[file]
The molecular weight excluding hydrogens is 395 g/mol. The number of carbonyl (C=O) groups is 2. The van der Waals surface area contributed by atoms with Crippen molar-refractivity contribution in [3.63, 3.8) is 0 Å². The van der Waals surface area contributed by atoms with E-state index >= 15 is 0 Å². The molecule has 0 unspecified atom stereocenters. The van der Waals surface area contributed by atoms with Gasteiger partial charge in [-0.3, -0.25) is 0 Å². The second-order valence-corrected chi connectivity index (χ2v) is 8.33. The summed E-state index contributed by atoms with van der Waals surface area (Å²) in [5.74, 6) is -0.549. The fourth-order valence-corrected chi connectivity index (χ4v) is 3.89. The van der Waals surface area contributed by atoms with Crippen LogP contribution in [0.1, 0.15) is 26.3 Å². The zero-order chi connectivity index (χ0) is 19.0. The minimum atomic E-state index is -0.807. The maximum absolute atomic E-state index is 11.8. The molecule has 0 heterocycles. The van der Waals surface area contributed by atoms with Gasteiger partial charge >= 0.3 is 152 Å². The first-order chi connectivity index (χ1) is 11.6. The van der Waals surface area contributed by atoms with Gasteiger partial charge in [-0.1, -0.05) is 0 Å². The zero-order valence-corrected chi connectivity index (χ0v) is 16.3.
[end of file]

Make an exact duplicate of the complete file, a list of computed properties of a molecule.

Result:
The molecular weight excluding hydrogens is 395 g/mol. The number of carbonyl (C=O) groups is 2. The van der Waals surface area contributed by atoms with Crippen molar-refractivity contribution in [3.63, 3.8) is 0 Å². The van der Waals surface area contributed by atoms with E-state index >= 15 is 0 Å². The molecule has 0 unspecified atom stereocenters. The van der Waals surface area contributed by atoms with Gasteiger partial charge in [-0.3, -0.25) is 0 Å². The second-order valence-corrected chi connectivity index (χ2v) is 8.33. The summed E-state index contributed by atoms with van der Waals surface area (Å²) in [5.74, 6) is -0.549. The fourth-order valence-corrected chi connectivity index (χ4v) is 3.89. The van der Waals surface area contributed by atoms with Crippen LogP contribution in [0.1, 0.15) is 26.3 Å². The zero-order chi connectivity index (χ0) is 19.0. The minimum atomic E-state index is -0.807. The maximum absolute atomic E-state index is 11.8. The molecule has 0 heterocycles. The van der Waals surface area contributed by atoms with Gasteiger partial charge >= 0.3 is 152 Å². The first-order chi connectivity index (χ1) is 11.6. The van der Waals surface area contributed by atoms with Gasteiger partial charge in [-0.1, -0.05) is 0 Å². The zero-order valence-corrected chi connectivity index (χ0v) is 16.3.